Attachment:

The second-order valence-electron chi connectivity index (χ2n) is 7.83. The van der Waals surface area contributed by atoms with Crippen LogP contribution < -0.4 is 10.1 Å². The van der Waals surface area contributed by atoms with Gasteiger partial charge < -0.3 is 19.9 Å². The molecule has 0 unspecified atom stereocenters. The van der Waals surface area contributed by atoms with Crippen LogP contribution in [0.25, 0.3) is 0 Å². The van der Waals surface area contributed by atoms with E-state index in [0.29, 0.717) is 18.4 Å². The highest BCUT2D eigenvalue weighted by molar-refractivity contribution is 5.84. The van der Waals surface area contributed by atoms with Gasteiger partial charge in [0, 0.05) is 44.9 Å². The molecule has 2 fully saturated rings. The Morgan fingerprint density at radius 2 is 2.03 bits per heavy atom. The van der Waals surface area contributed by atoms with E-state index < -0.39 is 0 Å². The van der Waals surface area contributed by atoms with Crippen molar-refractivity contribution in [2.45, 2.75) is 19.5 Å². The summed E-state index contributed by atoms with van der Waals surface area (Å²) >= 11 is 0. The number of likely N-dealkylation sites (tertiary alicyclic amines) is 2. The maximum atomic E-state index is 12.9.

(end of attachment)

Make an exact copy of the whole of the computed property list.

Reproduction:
The second-order valence-electron chi connectivity index (χ2n) is 7.83. The van der Waals surface area contributed by atoms with Crippen LogP contribution < -0.4 is 10.1 Å². The van der Waals surface area contributed by atoms with Gasteiger partial charge < -0.3 is 19.9 Å². The molecule has 0 unspecified atom stereocenters. The van der Waals surface area contributed by atoms with Crippen LogP contribution in [0.25, 0.3) is 0 Å². The van der Waals surface area contributed by atoms with E-state index in [0.29, 0.717) is 18.4 Å². The highest BCUT2D eigenvalue weighted by molar-refractivity contribution is 5.84. The van der Waals surface area contributed by atoms with Gasteiger partial charge in [0, 0.05) is 44.9 Å². The molecule has 2 fully saturated rings. The Morgan fingerprint density at radius 2 is 2.03 bits per heavy atom. The van der Waals surface area contributed by atoms with E-state index < -0.39 is 0 Å². The van der Waals surface area contributed by atoms with Crippen molar-refractivity contribution in [2.45, 2.75) is 19.5 Å². The summed E-state index contributed by atoms with van der Waals surface area (Å²) >= 11 is 0. The number of likely N-dealkylation sites (tertiary alicyclic amines) is 2. The maximum atomic E-state index is 12.9.